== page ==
It is when we consider this “fork in the road” that we may best appreciate the title Alves and Campbell chose for their book. The Dictionary Web site maintained by Oxford University Press defines a “maverick” as an “independent-minded person.” Yogi Berra used to say, “When you come to a fork in the road, take it.” When a maverick comes to that fork, (s)he rejects both options. While all those around him were repurposing new technologies in the service of composition and performance, Harrison went back to earlier basics and found new paths along which he could advance. As a result, those who listen to Harrison’s music are likely to find much that is familiar and much that is novel, often in equal measure.
One of the most compelling take-aways from this book is an appreciation for how long Harrison had to wait before his work enjoyed a “critical mass” of support from both performers and listeners. In that respect the story of Harrison’s life is an impressive lesson in having both the patience and the fortitude to persist in your own convictions. (Ironically, for all of John Cage’s Zen philosophy, Harrison turned out to be the better exemplar. I realized this as early as 1973, when I heard Cage read one of his lectures at the Philadelphia Museum of Art. Rather than using one of his chance-based techniques to construct his text, he simply read a transcript from a ceremony at which he had been given some prestigious, and remunerative, award. Beneath the calm monotone delivery of that text, one had to focus a bit to realize that what Cage was actually saying was, “Where were you when I needed you?!?”)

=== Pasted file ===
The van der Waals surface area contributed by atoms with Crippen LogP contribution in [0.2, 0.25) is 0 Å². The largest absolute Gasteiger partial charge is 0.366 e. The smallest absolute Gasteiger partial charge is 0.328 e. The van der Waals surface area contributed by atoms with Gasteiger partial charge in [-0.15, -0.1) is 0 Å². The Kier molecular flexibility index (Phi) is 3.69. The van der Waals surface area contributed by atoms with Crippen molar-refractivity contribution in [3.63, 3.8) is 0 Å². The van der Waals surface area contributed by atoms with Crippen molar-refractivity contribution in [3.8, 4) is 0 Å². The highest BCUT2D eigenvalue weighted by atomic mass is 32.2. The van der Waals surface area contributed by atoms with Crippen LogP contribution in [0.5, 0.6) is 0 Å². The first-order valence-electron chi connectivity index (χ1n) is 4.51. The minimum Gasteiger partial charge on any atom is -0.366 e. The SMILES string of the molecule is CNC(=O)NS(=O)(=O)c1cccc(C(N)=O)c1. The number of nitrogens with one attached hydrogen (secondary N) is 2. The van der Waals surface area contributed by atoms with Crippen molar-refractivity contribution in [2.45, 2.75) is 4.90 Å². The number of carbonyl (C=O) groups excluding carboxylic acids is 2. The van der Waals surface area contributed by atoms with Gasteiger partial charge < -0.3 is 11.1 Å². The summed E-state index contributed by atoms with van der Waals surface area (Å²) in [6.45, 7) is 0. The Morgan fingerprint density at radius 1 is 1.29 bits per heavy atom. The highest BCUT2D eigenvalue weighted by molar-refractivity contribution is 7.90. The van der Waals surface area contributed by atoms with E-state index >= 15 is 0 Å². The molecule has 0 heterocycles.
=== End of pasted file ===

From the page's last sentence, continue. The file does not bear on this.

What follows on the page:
Mind you, there were dark sides to Harrison’s personality. Alves and Campbell do not try to hide any of them under the rug. To the contrary, their interviews uncover accounts of those who experienced some of Harrison’s fiercer outbursts. So much the better. The Other Minds 22 concerts took place at the Mission Dolores Basilica; and someone involved with the production of the event decided to display an “icon” of sorts coupling photographs of Harrison and Colvig, identified at “Saint Lou” and “Saint Bill.” Harrison was no saint. He was as human as the rest of us, which should make our appreciation of his achievements all the more endearing.